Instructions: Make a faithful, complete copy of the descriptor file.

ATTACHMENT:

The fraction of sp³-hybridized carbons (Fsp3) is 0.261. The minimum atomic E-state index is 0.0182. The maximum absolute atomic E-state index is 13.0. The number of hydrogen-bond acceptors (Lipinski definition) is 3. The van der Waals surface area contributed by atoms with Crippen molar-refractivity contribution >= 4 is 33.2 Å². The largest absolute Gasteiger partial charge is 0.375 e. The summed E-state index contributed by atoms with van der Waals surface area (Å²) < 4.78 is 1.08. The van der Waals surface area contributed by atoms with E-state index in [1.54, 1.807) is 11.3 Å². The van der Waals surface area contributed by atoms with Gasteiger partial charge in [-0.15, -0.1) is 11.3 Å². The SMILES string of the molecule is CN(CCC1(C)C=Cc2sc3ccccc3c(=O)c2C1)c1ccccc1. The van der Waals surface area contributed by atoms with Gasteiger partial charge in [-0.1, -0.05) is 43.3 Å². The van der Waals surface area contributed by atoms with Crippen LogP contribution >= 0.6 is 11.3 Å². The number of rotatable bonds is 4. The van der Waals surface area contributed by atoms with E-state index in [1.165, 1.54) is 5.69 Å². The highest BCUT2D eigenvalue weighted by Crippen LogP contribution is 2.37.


The fraction of sp³-hybridized carbons (Fsp3) is 0.261. The minimum atomic E-state index is 0.0182. The maximum absolute atomic E-state index is 13.0. The number of hydrogen-bond acceptors (Lipinski definition) is 3. The van der Waals surface area contributed by atoms with Crippen molar-refractivity contribution >= 4 is 33.2 Å². The largest absolute Gasteiger partial charge is 0.375 e. The summed E-state index contributed by atoms with van der Waals surface area (Å²) < 4.78 is 1.08. The van der Waals surface area contributed by atoms with E-state index in [1.54, 1.807) is 11.3 Å². The van der Waals surface area contributed by atoms with Gasteiger partial charge in [-0.15, -0.1) is 11.3 Å². The SMILES string of the molecule is CN(CCC1(C)C=Cc2sc3ccccc3c(=O)c2C1)c1ccccc1. The van der Waals surface area contributed by atoms with Gasteiger partial charge in [-0.1, -0.05) is 43.3 Å². The van der Waals surface area contributed by atoms with Crippen LogP contribution >= 0.6 is 11.3 Å². The number of rotatable bonds is 4. The van der Waals surface area contributed by atoms with E-state index in [1.165, 1.54) is 5.69 Å². The highest BCUT2D eigenvalue weighted by Crippen LogP contribution is 2.37.